or employees from University of Mississippi partner institu-tions abroad who would like to pursue a Master of Arts degree in Modern Languages at The University of Mississippi. Suc-cessful candidates for the program will be able to assist in basic language instruction for and must be a native speaker of one of the following languages: Japanese, Portuguese, Russian, Ger-man, Chinese, Spanish, Italian, French or Arabic.

Scholarship provides:Tuition waiverMonthly stipend

In addition to a scholarship to cover the cost of the fall and spring tuition for the two-year M.A. program, candidates will receive a monthly stipend of $600-800 during each semester. They will be assisted prior to arrival at The University of Mis-sissippi and mentored by a Modern Languages faculty member as they serve as teaching assistants. They will also be assigned an academic advisor as part of their program.

About the Degree:The Masters of Arts in Modern Languages allows students to specialize in Teaching English as a Second Language, Span-ish, French or German. The Modern Languages program offers classes in Linguistics, Second Language Acquisition, German, French and Spanish Literature and Linguistics, and Teaching English as a Second Language.

Qualifi cations:- Must apply and be acceptance into the M.A. program in Modern Languages - Candidates should demonstrate a teaching background and training- Coursework and training in the teaching of languages preferred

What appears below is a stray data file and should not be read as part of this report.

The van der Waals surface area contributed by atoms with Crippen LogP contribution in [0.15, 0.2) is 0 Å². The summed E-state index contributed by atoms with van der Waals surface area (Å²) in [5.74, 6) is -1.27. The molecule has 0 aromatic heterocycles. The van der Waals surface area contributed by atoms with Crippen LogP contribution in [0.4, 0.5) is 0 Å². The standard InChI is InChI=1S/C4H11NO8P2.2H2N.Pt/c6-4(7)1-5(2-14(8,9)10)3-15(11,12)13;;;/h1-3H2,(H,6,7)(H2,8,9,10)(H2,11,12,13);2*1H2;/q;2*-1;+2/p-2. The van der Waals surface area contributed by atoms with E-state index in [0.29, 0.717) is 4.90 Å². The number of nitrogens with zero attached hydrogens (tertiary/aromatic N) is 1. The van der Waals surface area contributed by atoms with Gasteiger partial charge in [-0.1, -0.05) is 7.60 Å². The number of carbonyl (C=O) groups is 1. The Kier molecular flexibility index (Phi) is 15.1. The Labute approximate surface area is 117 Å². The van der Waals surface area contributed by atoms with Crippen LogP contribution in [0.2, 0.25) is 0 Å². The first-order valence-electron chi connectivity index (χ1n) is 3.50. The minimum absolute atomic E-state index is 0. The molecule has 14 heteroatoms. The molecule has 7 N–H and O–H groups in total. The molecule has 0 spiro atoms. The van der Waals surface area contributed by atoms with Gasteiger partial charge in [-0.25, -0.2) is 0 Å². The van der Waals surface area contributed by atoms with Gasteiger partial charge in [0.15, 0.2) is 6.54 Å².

Additional Information:The University of Mississippi is recognized as a major research institution and offers nearly 100 different master, specialist, and doctoral programs through the Graduate School and the Schools of Accountancy, Applied Sciences, Business, Educa-tion, Engineering, Pharmacy and the College of Liberal Arts. Comprehensive in scope, but relatively small in size, UM pro-vides excellent academic opportunities for advanced studies in

a supportive and nurturing environment. Our diverse graduate community comprises outstanding faculty and students from around the globe. Our research funding and resources continue to increase at a record-setting pace, and our beautiful campus refl ects the tremendous vitality, expansion, and renovation that have occurred within the past decade.

Graduate Degree Programs:For more information on graduate study at The University of Mississippi, please see: http://www.olemiss.edu/depts/gradschool

How to Apply:Submit the required application forms to the Study Abroad Offi ce will deliver the application to the Graduate School and Department of Modern Languages. The following materials must be on fi le one week prior to the common deadlines of April 1 for admission for Summer or Fall or October 1 for ad-mission for Spring in order to be assured consideration. • a completed application form, including the application fee• offi cial transcripts from all institutions from which a degree was obtained AND from any institution attended for graduate • appropriate, offi cial test scores (GRE, TOEFL)

Link to Application Forms: http://www.olemiss.edu/grad-school/application/forms.php

Virtual Tour of Ole Miss http://www.olemiss.edu/tour/

Scholarship Available for International MA Students at the University of MississippiMA Initiative for Language Teaching Assistants (MILTA)